Right?

Lindsay: Yeah (yes). I mean, I can see this, just for our listeners here, for the takeaway, I mean, I could see this being important if you guys come from a workplace culture or just a culture where there’s a lot more flexibility in terms of deadlines, in terms of time of meeting. You want to check in.

Let’s say you’re working in the U.S. or an English-speaking country, and you want to check in on your expectations, your assumptions. Right? So, using this and saying something like, “I know we were talking about meeting at 3 for a business lunch, but is there any wiggle room on that because, you know, I might need a little extra time to drop off my kids at school.” Whatever it is, but you want to use these phrases to check in.

Don’t assume that it’s the same as it is at home. Right?

Michelle: Right, right. definitely. So, these phrases are really good to use in those situations. Yeah (yes), you definitely want to make sure so that you don’t do the wrong thing. Right?

Lindsay: Ohh my gosh, completely, completely. I feel like a lot of misunderstandings could start around time and expectations around time, deadlines, meeting times, that kind of thing, big gray zone. [laughter] Right?

Michelle: Yeah (yes).

Lindsay: When we go and we work abroad. For sure.

Michelle: Right, right, right. Yeah (yes). I mean, I wonder if I would say, like, “Is there any wiggle room on that?”, like, in, like, a formal situation to a boss?

I’m not sure that I would.

Lindsay: Yeah (yes).

Michelle: Maybe. I don’t know.

Lindsay: Yeah (yes). So, it’s a little bit casual, it’s a little cute, that phrase. So maybe “is there any flexibility on that”, or maybe check in with your colleagues and just get a sense of the culture.

Michelle: That’s what I think.

Lindsay: Yeah (yes).

Michelle: That’s what I was thinking more than going to the boss about it. Because, you know, if you say, like, “Is there any wiggle room on coming in on time?”, you know, they might not like that question.

Lindsay: Yeah (yes), you might get off on the wrong foot. Right? Get off on the wrong foot.

Michelle: Right.

Lindsay: Yeah (yes), for sure, for sure.

Michelle: Right, right. So, I would stick to, you know, like, a colleague that you can trust or something like that. Like, just asking kind of about, like, the general feel of the office. Yeah (yes), I think that might be a good idea.

But yeah (yes), guys, I think the takeaway from today is that it’s important to have the language to talk about flexibility, right? So, you might need to ask someone, like we talked about, if there’s wiggle room on a schedule or on a price, and you know, these phrases can help you connect over these situations. I mean, also it just comes up tons of times in my natural conversation, and that’s why I brought it up today.

Lindsay: Yeah (yes). I mean, just the fact that, I mean, that’s where this episode was inspired. And I love episodes like these where they’re inspired by us realizing that we’re saying something all the time, and then we say, “Let’s teach our listeners this phrase.” Because you obviously said it two or three times in different contexts in your life in New York, so that’s huge. I mean, this is real English, guys, that again, you’re not going to get in a textbook.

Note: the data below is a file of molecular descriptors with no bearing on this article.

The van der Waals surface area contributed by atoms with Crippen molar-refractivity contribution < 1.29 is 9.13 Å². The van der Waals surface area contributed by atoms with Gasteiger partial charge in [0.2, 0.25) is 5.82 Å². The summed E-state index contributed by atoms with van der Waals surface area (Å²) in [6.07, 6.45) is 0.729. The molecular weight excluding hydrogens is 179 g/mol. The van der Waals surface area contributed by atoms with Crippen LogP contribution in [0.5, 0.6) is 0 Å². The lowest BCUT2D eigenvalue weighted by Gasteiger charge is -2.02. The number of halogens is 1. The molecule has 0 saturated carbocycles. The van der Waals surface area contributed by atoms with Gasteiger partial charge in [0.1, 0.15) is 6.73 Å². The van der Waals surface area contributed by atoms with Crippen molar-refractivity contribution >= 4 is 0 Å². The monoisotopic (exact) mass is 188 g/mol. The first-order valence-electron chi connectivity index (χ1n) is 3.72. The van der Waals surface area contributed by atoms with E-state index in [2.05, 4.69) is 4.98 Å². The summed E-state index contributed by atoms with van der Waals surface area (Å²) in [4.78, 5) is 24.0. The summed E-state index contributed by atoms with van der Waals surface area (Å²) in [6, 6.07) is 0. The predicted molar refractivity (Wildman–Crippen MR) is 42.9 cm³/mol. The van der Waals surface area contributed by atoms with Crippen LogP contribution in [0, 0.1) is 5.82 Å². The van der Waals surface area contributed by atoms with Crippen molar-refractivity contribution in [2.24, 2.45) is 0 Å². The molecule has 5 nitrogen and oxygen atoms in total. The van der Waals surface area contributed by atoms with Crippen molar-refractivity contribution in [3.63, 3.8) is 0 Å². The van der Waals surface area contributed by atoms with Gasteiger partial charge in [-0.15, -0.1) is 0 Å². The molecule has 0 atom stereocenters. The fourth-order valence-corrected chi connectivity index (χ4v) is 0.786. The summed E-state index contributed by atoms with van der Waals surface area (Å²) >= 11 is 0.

Michelle: Right, right.

Lindsay: Yeah (yes), this is awesome. Yeah (yes).

Michelle: Definitely. Real, real English.

Lindsay: Yeah (yes).

Michelle: Alright, well, this has been fun, Lindsay. Thanks for hanging out today, and guys, thanks for listening.

Lindsay: Yeah (yes), this has been good. And hey, Michelle, before we finish up, guys, I want to remind you, if you’re taking the IELTS exam this year, it’s September, time to get back to business, get ready to go abroad, right?

Where you want to go to live your dream life, if you want to immigrate somewhere, go over and subscribe to the show, IELTS Energy podcast.

Because we give you very hot tips three times a week to pass the exam over there. Alright? Awesome.

Michelle: Awesome.

Lindsay: Okay, Michelle, thanks for hanging out today. It’s been fun, good topic.

Thanks a lot.

Michelle: Thank you. Alright, have a good one.

Lindsay: Talk to you soon, bye.

Michelle: Bye.

[Instrumental]

Announcer: Thanks so much for listening to All Ears English. And if you need a seven or higher on your IELTS exam to achieve your life vision, then our “Insider Method” can get you there. Start with our free video series master class.

Get video one now at AllEarsEnglish.com/INSIDER. And if you believe in Connection NOT Perfection ™, then subscribe to our show on your phone or on your computer. See you next time.

مشارکت کنندگان در این صفحه

تا کنون فردی در بازسازی این صفحه مشارکت نداشته است.

🖊 شما نیز می‌توانید برای مشارکت در ترجمه‌ی این صفحه یا اصلاح متن انگلیسی، به این لینک مراجعه بفرمایید.